The Consumer Commission Gondia (Maharashtra) has asked the SBI to reverse a disputed transaction of ₹ 18.36 lakh which was withdrawn by online fraudsters from an elderly couple’s account, according to cybercrime news portal The420.
The judgment came as a relief to many who fall prey to online banking scams. It dealt with various issues such as what amounts to negligence aainst the backdrop of growing digital transactions and whether various guidelines issued by RBI for the protection of customers’ money are diligently followed by banks.
The news portal said the incident took place on November 20, 2019, when the victims – Suresh Bholeshwar Katre and Minakshi Suresh Katre – received a link on their mobile phone asking to update their KYC.
“Your SBI account will be suspended today 20/11/19 due to the wrong date of birth verified in your bank account. For reactive upgrade Fully KYC, immediately by online visiting click link below.”
Thinking that the SMS was from the bank, the couple clicked the link as they had submitted the documents for KYC verification the same day to the bank. After responding to the link they lost Rs 18,36,400 from two savings bank accounts.
The couple immediately reported the matter to the bank as well as to the police but did not get any affirmative response. The couple approached Consumer Forum through their counsel Dr Mahendra Limaye.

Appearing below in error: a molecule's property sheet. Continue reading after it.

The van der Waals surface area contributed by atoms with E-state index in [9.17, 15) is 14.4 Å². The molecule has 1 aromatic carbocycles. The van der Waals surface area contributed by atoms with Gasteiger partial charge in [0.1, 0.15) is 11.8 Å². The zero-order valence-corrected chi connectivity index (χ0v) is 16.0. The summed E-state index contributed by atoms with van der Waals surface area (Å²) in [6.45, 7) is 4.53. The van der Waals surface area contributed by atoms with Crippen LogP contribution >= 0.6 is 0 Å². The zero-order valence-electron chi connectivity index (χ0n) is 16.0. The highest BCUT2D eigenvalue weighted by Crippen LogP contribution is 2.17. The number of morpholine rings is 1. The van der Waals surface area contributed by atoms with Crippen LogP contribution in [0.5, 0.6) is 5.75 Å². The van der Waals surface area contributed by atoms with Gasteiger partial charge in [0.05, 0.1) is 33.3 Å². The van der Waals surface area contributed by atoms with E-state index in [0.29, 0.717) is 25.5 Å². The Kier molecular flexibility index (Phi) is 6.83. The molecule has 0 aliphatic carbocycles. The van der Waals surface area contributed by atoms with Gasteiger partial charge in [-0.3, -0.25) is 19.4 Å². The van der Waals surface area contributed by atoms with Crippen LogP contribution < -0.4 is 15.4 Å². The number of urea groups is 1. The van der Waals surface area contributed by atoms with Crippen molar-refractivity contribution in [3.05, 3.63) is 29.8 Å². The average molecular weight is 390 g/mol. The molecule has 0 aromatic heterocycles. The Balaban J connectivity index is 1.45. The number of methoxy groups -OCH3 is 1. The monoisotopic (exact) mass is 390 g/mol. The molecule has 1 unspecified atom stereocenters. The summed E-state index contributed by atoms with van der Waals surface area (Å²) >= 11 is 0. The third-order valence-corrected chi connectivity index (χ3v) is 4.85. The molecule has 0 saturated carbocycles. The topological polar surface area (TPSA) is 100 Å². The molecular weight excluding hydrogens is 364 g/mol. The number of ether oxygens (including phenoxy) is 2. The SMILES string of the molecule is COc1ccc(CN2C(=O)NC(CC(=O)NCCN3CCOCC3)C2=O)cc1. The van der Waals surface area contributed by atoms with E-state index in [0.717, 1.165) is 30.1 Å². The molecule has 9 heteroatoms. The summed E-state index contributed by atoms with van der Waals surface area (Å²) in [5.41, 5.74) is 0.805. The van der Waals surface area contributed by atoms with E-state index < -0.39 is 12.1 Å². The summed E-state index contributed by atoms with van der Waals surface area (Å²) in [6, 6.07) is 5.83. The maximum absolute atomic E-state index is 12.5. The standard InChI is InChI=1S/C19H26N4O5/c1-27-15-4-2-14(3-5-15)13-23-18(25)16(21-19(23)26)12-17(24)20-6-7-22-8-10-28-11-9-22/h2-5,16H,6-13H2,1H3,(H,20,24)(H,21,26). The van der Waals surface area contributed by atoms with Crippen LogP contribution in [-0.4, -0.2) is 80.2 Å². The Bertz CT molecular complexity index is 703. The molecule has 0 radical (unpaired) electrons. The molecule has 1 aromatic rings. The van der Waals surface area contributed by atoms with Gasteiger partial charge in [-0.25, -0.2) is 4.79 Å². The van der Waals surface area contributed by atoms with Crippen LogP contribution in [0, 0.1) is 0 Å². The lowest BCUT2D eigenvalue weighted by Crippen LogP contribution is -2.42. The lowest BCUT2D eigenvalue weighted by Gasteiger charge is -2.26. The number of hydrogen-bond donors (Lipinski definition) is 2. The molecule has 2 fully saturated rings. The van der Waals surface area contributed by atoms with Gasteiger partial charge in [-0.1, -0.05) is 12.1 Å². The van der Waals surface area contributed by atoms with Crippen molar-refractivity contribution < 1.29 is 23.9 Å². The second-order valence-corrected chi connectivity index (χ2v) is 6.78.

Limaye in his argument highlighted that the information about submission of KYC verification was only with the bank and there was no reason to disbelieve that this message could have been sent by any other person and hence there is no fault of the complainant.
He also said that the bank was unable to provide any information of the beneficiary and this non-providence of beneficiary accounts information as well as not initiating quick action of recalling the amount from customers’ accounts by the bank is a deficiency in service.
The commission presided over by Sarita B Raipure and Bhaskar B Yogi held that there was no negligence on the part of the elderly couple and that the bank has committed deficiency in service. The bank was directed to pay ₹ 18,36,400 along with simple interest of 6% pa from the date of report of fraud and also ₹ 25,000 towards mental harassment and ₹ 10,000 towards litigation expenses.
The National Consumer Disputes Redressal Commission of India is a quasi-judicial commission in India that was set up in 1988 under the Consumer Protection Act, 1986.